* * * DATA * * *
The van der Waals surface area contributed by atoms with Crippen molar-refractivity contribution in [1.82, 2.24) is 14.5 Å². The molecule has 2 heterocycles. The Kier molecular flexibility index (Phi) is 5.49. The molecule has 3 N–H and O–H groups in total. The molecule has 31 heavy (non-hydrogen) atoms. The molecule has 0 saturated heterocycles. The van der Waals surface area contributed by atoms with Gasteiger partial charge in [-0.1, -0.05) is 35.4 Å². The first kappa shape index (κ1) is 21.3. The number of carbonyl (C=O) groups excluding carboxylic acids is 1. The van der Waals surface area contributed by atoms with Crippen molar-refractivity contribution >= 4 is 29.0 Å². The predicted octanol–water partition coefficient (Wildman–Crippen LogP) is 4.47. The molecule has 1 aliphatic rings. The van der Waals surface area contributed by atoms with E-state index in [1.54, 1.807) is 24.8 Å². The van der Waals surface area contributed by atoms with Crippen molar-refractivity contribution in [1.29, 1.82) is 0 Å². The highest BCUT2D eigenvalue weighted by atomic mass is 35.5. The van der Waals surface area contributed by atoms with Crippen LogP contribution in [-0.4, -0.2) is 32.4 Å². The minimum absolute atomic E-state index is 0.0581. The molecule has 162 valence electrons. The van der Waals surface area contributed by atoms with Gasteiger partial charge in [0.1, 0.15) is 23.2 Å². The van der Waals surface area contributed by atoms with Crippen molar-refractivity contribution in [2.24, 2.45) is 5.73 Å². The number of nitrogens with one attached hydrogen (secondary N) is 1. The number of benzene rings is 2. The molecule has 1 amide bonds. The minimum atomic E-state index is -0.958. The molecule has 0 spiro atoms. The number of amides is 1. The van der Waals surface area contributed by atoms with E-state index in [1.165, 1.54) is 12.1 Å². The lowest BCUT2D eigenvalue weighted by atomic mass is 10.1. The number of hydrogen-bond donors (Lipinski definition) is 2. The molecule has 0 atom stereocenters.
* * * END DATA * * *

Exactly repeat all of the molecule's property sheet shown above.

The van der Waals surface area contributed by atoms with Crippen molar-refractivity contribution in [1.82, 2.24) is 14.5 Å². The molecule has 2 heterocycles. The Kier molecular flexibility index (Phi) is 5.49. The molecule has 3 N–H and O–H groups in total. The molecule has 31 heavy (non-hydrogen) atoms. The molecule has 0 saturated heterocycles. The van der Waals surface area contributed by atoms with Gasteiger partial charge in [-0.1, -0.05) is 35.4 Å². The first kappa shape index (κ1) is 21.3. The number of carbonyl (C=O) groups excluding carboxylic acids is 1. The van der Waals surface area contributed by atoms with Crippen molar-refractivity contribution >= 4 is 29.0 Å². The predicted octanol–water partition coefficient (Wildman–Crippen LogP) is 4.47. The molecule has 1 aliphatic rings. The van der Waals surface area contributed by atoms with E-state index in [1.54, 1.807) is 24.8 Å². The van der Waals surface area contributed by atoms with Crippen molar-refractivity contribution in [1.29, 1.82) is 0 Å². The highest BCUT2D eigenvalue weighted by atomic mass is 35.5. The van der Waals surface area contributed by atoms with Crippen LogP contribution in [-0.4, -0.2) is 32.4 Å². The minimum absolute atomic E-state index is 0.0581. The molecule has 162 valence electrons. The van der Waals surface area contributed by atoms with Gasteiger partial charge in [0.1, 0.15) is 23.2 Å². The van der Waals surface area contributed by atoms with Crippen molar-refractivity contribution in [2.24, 2.45) is 5.73 Å². The number of nitrogens with one attached hydrogen (secondary N) is 1. The number of benzene rings is 2. The molecule has 1 amide bonds. The minimum atomic E-state index is -0.958. The molecule has 0 spiro atoms. The number of amides is 1. The van der Waals surface area contributed by atoms with E-state index in [1.165, 1.54) is 12.1 Å². The lowest BCUT2D eigenvalue weighted by atomic mass is 10.1. The number of hydrogen-bond donors (Lipinski definition) is 2. The molecule has 0 atom stereocenters.